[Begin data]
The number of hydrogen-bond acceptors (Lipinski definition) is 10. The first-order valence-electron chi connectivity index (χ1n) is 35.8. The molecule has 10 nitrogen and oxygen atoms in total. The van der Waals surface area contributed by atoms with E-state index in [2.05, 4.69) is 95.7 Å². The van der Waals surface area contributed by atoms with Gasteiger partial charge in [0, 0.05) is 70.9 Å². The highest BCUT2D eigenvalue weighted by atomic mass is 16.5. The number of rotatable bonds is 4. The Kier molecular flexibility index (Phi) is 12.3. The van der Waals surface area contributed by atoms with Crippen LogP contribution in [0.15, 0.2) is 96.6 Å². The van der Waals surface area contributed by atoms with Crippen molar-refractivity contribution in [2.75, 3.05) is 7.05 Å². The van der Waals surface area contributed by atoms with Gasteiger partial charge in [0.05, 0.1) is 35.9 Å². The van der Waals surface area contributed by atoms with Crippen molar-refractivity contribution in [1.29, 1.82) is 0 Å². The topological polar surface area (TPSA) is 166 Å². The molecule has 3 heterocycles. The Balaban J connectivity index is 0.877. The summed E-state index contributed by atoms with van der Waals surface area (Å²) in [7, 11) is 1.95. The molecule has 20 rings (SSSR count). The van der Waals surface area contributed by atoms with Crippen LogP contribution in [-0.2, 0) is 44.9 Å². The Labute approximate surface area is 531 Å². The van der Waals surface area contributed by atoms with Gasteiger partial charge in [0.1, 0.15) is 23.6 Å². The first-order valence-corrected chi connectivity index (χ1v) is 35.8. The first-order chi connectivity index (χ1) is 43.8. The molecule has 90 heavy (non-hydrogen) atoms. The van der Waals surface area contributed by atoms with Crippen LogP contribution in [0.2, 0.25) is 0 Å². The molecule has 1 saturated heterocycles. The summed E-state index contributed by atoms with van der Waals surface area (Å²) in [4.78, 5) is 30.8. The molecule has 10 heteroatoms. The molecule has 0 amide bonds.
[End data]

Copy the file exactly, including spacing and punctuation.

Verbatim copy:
The number of hydrogen-bond acceptors (Lipinski definition) is 10. The first-order valence-electron chi connectivity index (χ1n) is 35.8. The molecule has 10 nitrogen and oxygen atoms in total. The van der Waals surface area contributed by atoms with E-state index in [2.05, 4.69) is 95.7 Å². The van der Waals surface area contributed by atoms with Gasteiger partial charge in [0, 0.05) is 70.9 Å². The highest BCUT2D eigenvalue weighted by atomic mass is 16.5. The number of rotatable bonds is 4. The Kier molecular flexibility index (Phi) is 12.3. The van der Waals surface area contributed by atoms with Crippen LogP contribution in [0.15, 0.2) is 96.6 Å². The van der Waals surface area contributed by atoms with Crippen molar-refractivity contribution in [2.75, 3.05) is 7.05 Å². The van der Waals surface area contributed by atoms with Gasteiger partial charge in [0.05, 0.1) is 35.9 Å². The van der Waals surface area contributed by atoms with Crippen molar-refractivity contribution in [1.29, 1.82) is 0 Å². The topological polar surface area (TPSA) is 166 Å². The molecule has 3 heterocycles. The Balaban J connectivity index is 0.877. The summed E-state index contributed by atoms with van der Waals surface area (Å²) in [7, 11) is 1.95. The molecule has 20 rings (SSSR count). The van der Waals surface area contributed by atoms with Crippen LogP contribution in [-0.2, 0) is 44.9 Å². The Labute approximate surface area is 531 Å². The van der Waals surface area contributed by atoms with Gasteiger partial charge in [0.1, 0.15) is 23.6 Å². The first-order valence-corrected chi connectivity index (χ1v) is 35.8. The first-order chi connectivity index (χ1) is 43.8. The molecule has 90 heavy (non-hydrogen) atoms. The van der Waals surface area contributed by atoms with Crippen LogP contribution in [0.2, 0.25) is 0 Å². The molecule has 1 saturated heterocycles. The summed E-state index contributed by atoms with van der Waals surface area (Å²) in [4.78, 5) is 30.8. The molecule has 10 heteroatoms. The molecule has 0 amide bonds.